Friends Not Masters - Muhammad Ayub Khan
It is a story of struggle-struggle to get new ideas accepted. Whoever presumes to act as a pioneer in the field of ideas must be prepared to face criticism and resistance. I have had a good deal of both. But my conviction of the need and validity of the changes which I have tried to bring about in the social and political life of the country remains as fervent and unfaltering as ever. We gained freedom after a long period of domination which left in its wake a legacy of old attitudes and habits. The problem was to change these attitudes and habits and to bring about a more direct and intimate awareness of contemporary realities. I venture to think we have made progress in many fields. I have not hesitated to admit failures. Progress is a long and tortuous process, full of trials and errors.
My Early Life - Winston Churchill
The book includes an observation made upon the death of his nanny. He wrote "She had been my dearest and most intimate friend during the whole of the twenty years I had lived."
The film Young Winston was based on this title.William Manchester points out in his introduction to a recent edition of My Early Life:
"...One must realize that his youth was virtually incomprehensible to most people
then alive. He had been born into the English aristocracy at a time when British
noblemen were considered (and certainly considered themselves) little less than
godlike. His grandfather was Viceroy of Ireland....These dominant forces—the
class into which he had been born—were masters of the greatest empire the
globe has ever known, comprising one-fourth of the earth's surface and a quarter
of the world's population, thrice the size of the Roman Empire at full flush. They
also controlled Great Britain herself, to an extent that would be inconceivable in
any civilized nation today. One percent of the country's population—some 33,000
people—owned two-thirds of its wealth, and that wealth, before two world wars
devoured it, was breathtaking."
Story of My Life - Moshe Dayan
"Moshe Dayan" is the autobiography of a soldier who never forgot his roots as a farmer, a loner who rose to the highest echelons of government. Here he describes his kibbutz childhood, his involvement in the Jewish underground, the battles he fought as the head of a commando unit in the War of Independence, his experiences as chief of staff and mastermind of the 1956 Sinai Campaign, and his tenure as Minister of Defence during the Six Day and Yom Kippur wars. One of the greatest generals in modern history, Dayan was also a man who hated the suffering that war brings, and who loved the land of Israel more than himself. He writes of his heroes, friends and enemies, providing candid portraits of Kissinger, Ben-Gurion, Golda Meir and other notables. This is a story of a brilliant soldier who grew up to be one of the most respected and heroic figures in the Middle East.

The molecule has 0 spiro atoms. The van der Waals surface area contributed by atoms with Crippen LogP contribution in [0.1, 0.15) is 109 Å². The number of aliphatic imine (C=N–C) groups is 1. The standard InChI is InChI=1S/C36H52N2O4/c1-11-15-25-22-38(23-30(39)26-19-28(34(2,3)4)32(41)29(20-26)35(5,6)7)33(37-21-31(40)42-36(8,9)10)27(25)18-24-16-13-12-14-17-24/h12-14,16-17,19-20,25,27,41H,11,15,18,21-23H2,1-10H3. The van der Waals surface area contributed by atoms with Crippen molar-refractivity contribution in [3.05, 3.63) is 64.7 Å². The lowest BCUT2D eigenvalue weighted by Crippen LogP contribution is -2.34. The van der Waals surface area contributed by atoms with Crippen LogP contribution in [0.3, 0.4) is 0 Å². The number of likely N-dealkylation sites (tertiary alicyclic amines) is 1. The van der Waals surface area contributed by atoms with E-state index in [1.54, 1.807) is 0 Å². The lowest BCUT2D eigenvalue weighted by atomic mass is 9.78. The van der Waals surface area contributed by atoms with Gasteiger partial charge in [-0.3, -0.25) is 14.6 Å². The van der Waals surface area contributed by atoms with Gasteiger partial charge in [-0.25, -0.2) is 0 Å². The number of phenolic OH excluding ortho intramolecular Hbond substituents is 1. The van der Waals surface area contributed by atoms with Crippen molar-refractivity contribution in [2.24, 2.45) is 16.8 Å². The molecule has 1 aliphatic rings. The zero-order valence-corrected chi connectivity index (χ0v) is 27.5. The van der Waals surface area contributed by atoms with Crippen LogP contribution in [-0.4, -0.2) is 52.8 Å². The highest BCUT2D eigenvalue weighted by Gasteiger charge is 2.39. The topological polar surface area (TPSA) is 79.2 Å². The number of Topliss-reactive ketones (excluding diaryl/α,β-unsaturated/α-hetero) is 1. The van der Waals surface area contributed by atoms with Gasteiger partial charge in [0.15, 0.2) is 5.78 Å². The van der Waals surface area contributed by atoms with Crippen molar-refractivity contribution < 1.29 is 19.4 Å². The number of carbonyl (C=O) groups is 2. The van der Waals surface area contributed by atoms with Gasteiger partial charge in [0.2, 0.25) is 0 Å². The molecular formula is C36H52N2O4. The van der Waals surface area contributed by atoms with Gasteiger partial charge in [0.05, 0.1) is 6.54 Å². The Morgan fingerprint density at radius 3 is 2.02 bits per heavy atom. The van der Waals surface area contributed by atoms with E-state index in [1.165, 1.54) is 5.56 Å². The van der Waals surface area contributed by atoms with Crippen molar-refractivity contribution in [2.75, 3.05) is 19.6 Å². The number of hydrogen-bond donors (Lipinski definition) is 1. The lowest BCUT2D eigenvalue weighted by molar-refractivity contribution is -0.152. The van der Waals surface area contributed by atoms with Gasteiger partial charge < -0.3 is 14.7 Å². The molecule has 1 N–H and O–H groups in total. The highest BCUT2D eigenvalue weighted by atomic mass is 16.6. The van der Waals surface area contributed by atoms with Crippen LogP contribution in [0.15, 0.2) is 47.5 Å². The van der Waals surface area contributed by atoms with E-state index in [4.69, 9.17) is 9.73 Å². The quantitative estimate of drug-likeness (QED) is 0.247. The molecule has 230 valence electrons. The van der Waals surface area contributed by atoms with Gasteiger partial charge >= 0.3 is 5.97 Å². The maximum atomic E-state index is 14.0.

4. Freedom In Exile - Dalai Lama
The Dalai Lama's autobiography should leave no one in doubt of his humility and genuine compassion. Written without the slightest hint of pretense, the exiled leader of Tibet recounts his life, from the time he was whisked away from his home in 1939 at the age of 4, to his treacherous escape from Tibet in 1959, to his winning of the Nobel Peace Prize in 1989. The backdrop of the story is the 1950 Chinese invasion of Tibet. He calmly relates details of imprisonment, torture, rape, famine, ecological disaster, and genocide that under four decades of Chinese rule have left 1.25 million Tibetans dead and the Tibetan natural and religious landscapes decimated. Yet the Dalai Lama's story is strangely one of hope. This man who prays for four hours a day harbors no ill will toward the Chinese and sees the potential for good everywhere he casts his gaze. Someday, he hopes, all of Tibet will be a zone of peace and the world's largest nature preserve. Such optimism is not naive but rather a result of his daily studies in Buddhist philosophy and his doctrine of Universal Responsibility. Inspiring in every way, Freedom in Exile is both a historical document and a fable of deepest trust in humanity.